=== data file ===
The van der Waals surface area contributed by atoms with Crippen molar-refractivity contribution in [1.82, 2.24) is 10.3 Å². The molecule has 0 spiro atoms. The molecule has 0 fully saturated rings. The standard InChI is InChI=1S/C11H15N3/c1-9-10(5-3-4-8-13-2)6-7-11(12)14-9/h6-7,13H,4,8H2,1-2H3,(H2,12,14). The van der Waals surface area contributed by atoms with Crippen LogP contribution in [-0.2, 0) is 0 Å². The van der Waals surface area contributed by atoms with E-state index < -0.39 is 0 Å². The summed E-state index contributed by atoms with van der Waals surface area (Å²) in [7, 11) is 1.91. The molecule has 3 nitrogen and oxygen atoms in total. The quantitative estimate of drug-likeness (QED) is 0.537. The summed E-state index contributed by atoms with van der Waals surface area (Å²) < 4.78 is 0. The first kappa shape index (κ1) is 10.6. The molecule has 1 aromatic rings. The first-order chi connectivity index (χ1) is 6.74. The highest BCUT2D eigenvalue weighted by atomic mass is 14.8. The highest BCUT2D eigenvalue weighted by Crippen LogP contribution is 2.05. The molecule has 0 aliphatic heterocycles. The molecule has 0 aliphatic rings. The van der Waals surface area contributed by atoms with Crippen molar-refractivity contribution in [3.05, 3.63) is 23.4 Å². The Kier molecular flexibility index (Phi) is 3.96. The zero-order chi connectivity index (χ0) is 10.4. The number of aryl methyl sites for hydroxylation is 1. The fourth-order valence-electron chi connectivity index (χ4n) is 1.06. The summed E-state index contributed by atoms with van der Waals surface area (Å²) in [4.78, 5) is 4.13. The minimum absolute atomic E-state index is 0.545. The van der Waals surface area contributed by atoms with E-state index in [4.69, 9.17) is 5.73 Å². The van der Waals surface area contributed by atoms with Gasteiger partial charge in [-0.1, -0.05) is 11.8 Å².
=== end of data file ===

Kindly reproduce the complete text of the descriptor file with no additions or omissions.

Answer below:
The van der Waals surface area contributed by atoms with Crippen molar-refractivity contribution in [1.82, 2.24) is 10.3 Å². The molecule has 0 spiro atoms. The molecule has 0 fully saturated rings. The standard InChI is InChI=1S/C11H15N3/c1-9-10(5-3-4-8-13-2)6-7-11(12)14-9/h6-7,13H,4,8H2,1-2H3,(H2,12,14). The van der Waals surface area contributed by atoms with Crippen LogP contribution in [-0.2, 0) is 0 Å². The van der Waals surface area contributed by atoms with E-state index < -0.39 is 0 Å². The summed E-state index contributed by atoms with van der Waals surface area (Å²) in [7, 11) is 1.91. The molecule has 3 nitrogen and oxygen atoms in total. The quantitative estimate of drug-likeness (QED) is 0.537. The summed E-state index contributed by atoms with van der Waals surface area (Å²) < 4.78 is 0. The first kappa shape index (κ1) is 10.6. The molecule has 1 aromatic rings. The first-order chi connectivity index (χ1) is 6.74. The highest BCUT2D eigenvalue weighted by atomic mass is 14.8. The highest BCUT2D eigenvalue weighted by Crippen LogP contribution is 2.05. The molecule has 0 aliphatic heterocycles. The molecule has 0 aliphatic rings. The van der Waals surface area contributed by atoms with Crippen molar-refractivity contribution in [3.05, 3.63) is 23.4 Å². The Kier molecular flexibility index (Phi) is 3.96. The zero-order chi connectivity index (χ0) is 10.4. The number of aryl methyl sites for hydroxylation is 1. The fourth-order valence-electron chi connectivity index (χ4n) is 1.06. The summed E-state index contributed by atoms with van der Waals surface area (Å²) in [4.78, 5) is 4.13. The minimum absolute atomic E-state index is 0.545. The van der Waals surface area contributed by atoms with E-state index in [4.69, 9.17) is 5.73 Å². The van der Waals surface area contributed by atoms with Gasteiger partial charge in [-0.1, -0.05) is 11.8 Å².